Are Differences Between Men and Women in Rotated Pattern Recognition Due to the Use of Different Cognitive Strategies?

Catherine Brandner, Cédric Devaud

Abstract


A recursive hypothesis suggests that gender differences in spatial abilities, including mental rotation tasks, are the result of differences in the strategies that men and women use to process information. To address this issue, we systematically explored men and women’s performance for rotated patterns by assessing recognition, confidence rating and response time, thought to be fundamental to spatial processing, with classical methods, and with signal detection theory (SDT) parameters (d-prime and c-bias). Among our findings, we highlight d-prime as the most robust parameter to assess gender differences and predict group membership. Furthermore, we conclude that better performance by men is due to their strategy of transforming a mental rotation task into a simpler task comparing the alignment of test stimuli to the surrounding experimental environment.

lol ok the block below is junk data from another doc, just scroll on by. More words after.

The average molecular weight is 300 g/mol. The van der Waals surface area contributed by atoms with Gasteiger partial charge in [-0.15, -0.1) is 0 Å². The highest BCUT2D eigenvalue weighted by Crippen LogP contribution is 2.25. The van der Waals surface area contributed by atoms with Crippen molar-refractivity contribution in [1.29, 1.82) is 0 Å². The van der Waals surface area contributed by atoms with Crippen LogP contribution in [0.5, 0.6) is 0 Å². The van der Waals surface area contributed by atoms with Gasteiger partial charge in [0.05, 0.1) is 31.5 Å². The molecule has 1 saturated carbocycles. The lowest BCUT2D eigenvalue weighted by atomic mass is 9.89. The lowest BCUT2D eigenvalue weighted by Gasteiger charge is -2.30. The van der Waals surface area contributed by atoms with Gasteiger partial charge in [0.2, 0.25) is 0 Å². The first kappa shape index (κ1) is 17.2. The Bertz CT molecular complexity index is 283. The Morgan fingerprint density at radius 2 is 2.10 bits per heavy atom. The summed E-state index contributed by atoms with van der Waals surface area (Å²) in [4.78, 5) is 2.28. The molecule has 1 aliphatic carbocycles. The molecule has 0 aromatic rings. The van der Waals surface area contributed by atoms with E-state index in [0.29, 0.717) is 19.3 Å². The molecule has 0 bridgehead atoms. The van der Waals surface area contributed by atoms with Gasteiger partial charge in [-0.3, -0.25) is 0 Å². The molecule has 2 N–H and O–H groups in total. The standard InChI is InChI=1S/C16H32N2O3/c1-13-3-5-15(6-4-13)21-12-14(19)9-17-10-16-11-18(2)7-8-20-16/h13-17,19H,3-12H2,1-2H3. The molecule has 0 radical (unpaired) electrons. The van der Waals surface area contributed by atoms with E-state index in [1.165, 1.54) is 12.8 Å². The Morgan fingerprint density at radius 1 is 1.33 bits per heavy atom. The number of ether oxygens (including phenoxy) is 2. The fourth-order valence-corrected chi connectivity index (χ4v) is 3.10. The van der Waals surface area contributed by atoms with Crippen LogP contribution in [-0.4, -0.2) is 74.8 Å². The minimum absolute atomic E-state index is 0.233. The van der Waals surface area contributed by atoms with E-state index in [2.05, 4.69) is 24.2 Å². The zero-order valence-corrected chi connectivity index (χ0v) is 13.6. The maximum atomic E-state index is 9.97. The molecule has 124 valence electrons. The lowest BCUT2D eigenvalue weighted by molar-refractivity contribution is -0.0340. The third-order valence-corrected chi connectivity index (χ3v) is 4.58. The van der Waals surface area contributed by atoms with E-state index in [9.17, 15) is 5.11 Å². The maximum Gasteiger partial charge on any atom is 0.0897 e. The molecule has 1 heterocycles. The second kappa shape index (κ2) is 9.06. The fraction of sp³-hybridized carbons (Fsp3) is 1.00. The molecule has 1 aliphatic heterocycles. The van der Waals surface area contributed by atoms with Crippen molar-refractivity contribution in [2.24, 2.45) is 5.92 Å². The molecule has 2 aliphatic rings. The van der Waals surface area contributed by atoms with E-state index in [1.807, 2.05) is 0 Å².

Keywords


sex differences; visuo-spatial cognition; discrimination; mental rotation; visual sensitivity; clockwise and counterclockwise rotations

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https://doi.org/10.5964/ejop.v9i3.610